If you're a collector of comic books or have
been to a comic book convention, you know what a
"sketch cover" is. If not...it's a "variant"
version of an issue where the cover is blank
except for maybe the logo.
The point being you can take that version to
your favorite artist and have them draw on that
Depending on who it is, how much time they have,
how much $$$ you are willing to give them...you
could have a quick sketch or something very
Publishers put these out regularly these
days, and for a cheap ploy to get people to buy
the same issue twice, it's actually a fun idea...IN THEORY. The
problem arises from time to time of the
publisher not understanding that not all paper
is created equal and some paper is no f8cking
good to try to draw or paint on. You don't need
to be an artist of any kind to understand that,
right? There's a difference between using a
pencil on a post it note and trying to use one
on a glossy magazine cover. When you are using
ink or paint...then it's an even bigger issue.
Most of the time now, publishers get it and make
sure the paper for sketch covers is quality
stuff that's fairly good to work on. But I've
had covers handed to me that you could only use
a sharpie marker on, because anything else would
come right off as soon as it was touched...ink
would just bead up on it like rain on a
ANYWAYS...that's what sketch covers are.
I recently saw an article trying to figure
out what was the first ever sketch cover. They
more or less decided on a cover from a DC comic
from 1994...though it wasn't created to be
sketched on, it was blank, and has been used for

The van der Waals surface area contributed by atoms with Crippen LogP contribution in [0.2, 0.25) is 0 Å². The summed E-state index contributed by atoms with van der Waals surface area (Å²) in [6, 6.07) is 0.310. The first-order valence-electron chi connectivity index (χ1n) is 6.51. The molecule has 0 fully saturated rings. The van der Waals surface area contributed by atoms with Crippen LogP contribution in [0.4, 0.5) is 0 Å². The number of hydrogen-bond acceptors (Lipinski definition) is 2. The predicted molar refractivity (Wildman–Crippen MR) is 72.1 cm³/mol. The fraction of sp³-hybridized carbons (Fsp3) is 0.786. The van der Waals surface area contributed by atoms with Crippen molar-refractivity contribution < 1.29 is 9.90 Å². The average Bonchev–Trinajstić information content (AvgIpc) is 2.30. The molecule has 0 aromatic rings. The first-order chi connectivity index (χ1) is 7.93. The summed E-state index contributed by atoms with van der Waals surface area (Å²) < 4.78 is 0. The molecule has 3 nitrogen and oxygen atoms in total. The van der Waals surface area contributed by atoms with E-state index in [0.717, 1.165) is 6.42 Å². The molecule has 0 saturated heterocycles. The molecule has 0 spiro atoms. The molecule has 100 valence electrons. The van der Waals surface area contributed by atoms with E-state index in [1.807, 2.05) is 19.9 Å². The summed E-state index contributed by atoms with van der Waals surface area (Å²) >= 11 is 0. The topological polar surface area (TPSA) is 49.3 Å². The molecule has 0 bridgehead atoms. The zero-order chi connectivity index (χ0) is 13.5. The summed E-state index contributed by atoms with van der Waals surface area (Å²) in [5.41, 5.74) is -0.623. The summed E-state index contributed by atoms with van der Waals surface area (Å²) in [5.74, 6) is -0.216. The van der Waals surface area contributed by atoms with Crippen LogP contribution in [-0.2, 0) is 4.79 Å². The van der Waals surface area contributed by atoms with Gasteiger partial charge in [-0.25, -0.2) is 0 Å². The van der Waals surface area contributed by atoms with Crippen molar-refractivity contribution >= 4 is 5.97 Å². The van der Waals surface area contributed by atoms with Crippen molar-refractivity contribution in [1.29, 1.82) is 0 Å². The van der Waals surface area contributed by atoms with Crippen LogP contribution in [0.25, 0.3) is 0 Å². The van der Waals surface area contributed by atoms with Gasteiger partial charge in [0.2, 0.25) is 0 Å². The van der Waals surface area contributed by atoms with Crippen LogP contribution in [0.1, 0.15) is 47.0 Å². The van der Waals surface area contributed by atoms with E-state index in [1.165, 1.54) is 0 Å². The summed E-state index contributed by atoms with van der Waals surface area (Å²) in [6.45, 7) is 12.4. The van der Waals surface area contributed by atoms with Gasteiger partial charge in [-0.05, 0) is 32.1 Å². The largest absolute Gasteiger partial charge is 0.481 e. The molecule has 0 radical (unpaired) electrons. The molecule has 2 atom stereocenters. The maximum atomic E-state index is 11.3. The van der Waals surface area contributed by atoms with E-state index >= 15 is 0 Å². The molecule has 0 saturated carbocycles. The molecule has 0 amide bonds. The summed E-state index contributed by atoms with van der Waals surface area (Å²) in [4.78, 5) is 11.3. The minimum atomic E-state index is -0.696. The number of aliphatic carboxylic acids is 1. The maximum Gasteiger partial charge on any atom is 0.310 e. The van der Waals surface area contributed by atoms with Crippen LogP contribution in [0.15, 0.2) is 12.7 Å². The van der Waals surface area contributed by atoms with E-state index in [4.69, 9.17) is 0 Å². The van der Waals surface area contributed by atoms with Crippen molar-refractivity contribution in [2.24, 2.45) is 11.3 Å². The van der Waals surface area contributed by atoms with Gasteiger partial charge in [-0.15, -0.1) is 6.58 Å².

...they are incorrect, but they did some good
By their and conventional wisdom's loose
parameters of what a sketch cover is, thier
"first" is about 40 years late to take the
crown. I present to you...Panic no.6
1955 by the same publisher as Mad Magazine (
both Mad and Panic were comic book sized at the
time and being published as sister titles). At
the time, Bill Gaines, the publisher of Mad,
Tales from the Crypt, Weird Science, and a bunch
of other books was being raked over the coals
and even dragged before congress because
jackasses, with no life who needed to feel
important, were screaming and yelling that
horror comics were too offensive and corrupting
the youth (everything is a cycle, those people
had kids who thought heavy metal music turned
you into a Satanist, who had kids who thought
grand theft auto was too violent, who had kids
who think stand up comedians should get
cancelled for jokes, who will have kids who
think kids need to be protected from some other
thing). The point being, Gaines got fed up with
people bitching that covers like this should be
put out an issue of Panic that was blank, as a
joke. Previous to that by a couple months he had
also put out an issue of Mad with an empty
cover, sort of...
but whichever of these you think is more
legitimately blank...these were the first blank
SO...you can find these if you look hard and
want to pay some $$$, and you COULD attempt to
draw on this 70 year old paper. But...you'd
really be pushing your luck. I mean, that'd be a
nightmare! Even copies of these in good shape
You wouldn't be drawing on ONE kind of
problematic paper. The paper would be dyer at
the edges, parts would still be shiny, other
parts be rough and fragile. Some of it would
have the ink beading up and other parts would
absorb the ink like tissue paper and make it
bleed at the edges. You would not be able to use
any kind of pen because the tip would dig in and
crease or dig in and bleed.
and if you think you'd be able to use regular
ink on this I have three letters for
you..L...O...L. You'd probably have to use some
kind of acrylic ink for parts and some kind of
paint for other parts. or some kind of hybrid
paint/ink. In some spots you'd need it thick, in
other spot watery. Which is another reason you
wouldn't want to use a pen, even a brush pen.
You'd have to test and practice on another cover
of a book that old, because you are only getting
one shot. It's not like you can use white out.
Yeah...you'd have to not only be a master, but
so full of hubris that you're a borderline
egomaniac. One who is willing to possibly
destroy a rare golden age comic book to test his
skill. I am all of those things, so...
LET'S DO IT!!!
I picked a scene/character I've done before
(several times actually for one reason or
am comfortable with, so at least that aspect